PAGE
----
Pivoting Through Capability Maps

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Owner, Frank Fabian Group
Frank Fabian is an entrepreneur, business architect and management consultant. He has worked in the IT industry for over 25 years in various architectural roles from commercial energy management systems to government logistics and supply chain systems. Frank understands the business side of an enterprise as a former co-owner of a manufacturing and retail company. Frank is an active member of the Business Architecture Guild. He is considered a big-picture thinker who can dive deep into a problem with a laser-focus to discover the cause and model an innovative solution. He has a proven track record of 149 successful projects and products that span a multitude of markets realizing evolutionary and revolutionary designs. Frank’s current start-up, the Frank Fabian Group, aids companies that want to apply business architecture practices to their real-world problems.

Most entrepreneurs understand the meaning of a “Pivot”. A Pivot is a change of direction for the entire organization in order to take advantage (or find) an opportunity that expands the company’s business. A pivot can create an atmosphere of what appears to be total chaos and without proper management, can leave a business slogging along instead of soaring higher. However, by understanding the capabilities of your company, capability maps can make pivots more manageable. A pivot is one of the few times where capabilities may become fluid in order to adapt to the new direction. Business architecture usually assumes that capabilities are relatively stable – not so with a pivot.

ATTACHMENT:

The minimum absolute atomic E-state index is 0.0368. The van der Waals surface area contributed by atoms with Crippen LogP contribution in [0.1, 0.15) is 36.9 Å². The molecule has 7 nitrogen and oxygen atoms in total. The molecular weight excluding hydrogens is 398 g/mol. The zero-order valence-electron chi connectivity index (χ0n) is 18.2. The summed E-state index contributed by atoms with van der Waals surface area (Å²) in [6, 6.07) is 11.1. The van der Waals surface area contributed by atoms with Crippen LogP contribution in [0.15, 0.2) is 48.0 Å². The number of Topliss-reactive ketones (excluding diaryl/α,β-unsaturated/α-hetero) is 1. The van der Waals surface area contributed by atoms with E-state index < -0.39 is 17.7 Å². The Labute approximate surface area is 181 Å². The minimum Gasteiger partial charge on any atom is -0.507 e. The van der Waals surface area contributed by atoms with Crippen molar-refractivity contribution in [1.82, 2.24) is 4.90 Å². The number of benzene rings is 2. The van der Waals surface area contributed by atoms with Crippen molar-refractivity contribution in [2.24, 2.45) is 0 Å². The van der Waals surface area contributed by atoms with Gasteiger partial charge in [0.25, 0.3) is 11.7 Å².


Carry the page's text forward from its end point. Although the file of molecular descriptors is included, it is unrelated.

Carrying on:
Within my own company, I needed to pivot my product line from specialty retail to a new client base during the 2007-2010 recession as many of our specialty retailers shut their doors. Big box retailers were sourcing very low-cost products made offshore so we didn’t have a chance competing there. We made the decision to pivot into mass customization, an area where we already were having some success. But the transformation was anything but clean. I laid out a strategy, but there were a lot of loose ends that ultimately led to the effort being less than successful.

Fast-forward a couple of years and I discovered the tools of business architecture – in particular, capability maps. With just that one tool, I would have been able to map out a strategy that could put us quickly in the right direction by identifying current and needed capabilities. I understood that we had a core competency in creating low-volume customizable product. What I didn’t have was a way to see what else was involved in the pivot until the problems bumped into me – more like smacked me in the face.

Everything had to change and all at the same time. I had lists of lists, but a pivot is hugely disruptive. I focused on my manufacturing capability. We had the right equipment, but not the right people. Where previously I had people pulling and assembling runs of product, I needed a capability to customize images and produce them 1 or 2 at a time. That required a different skill-set which I hadn’t thought about. Retraining my production team was difficult especially as orders began to roll in.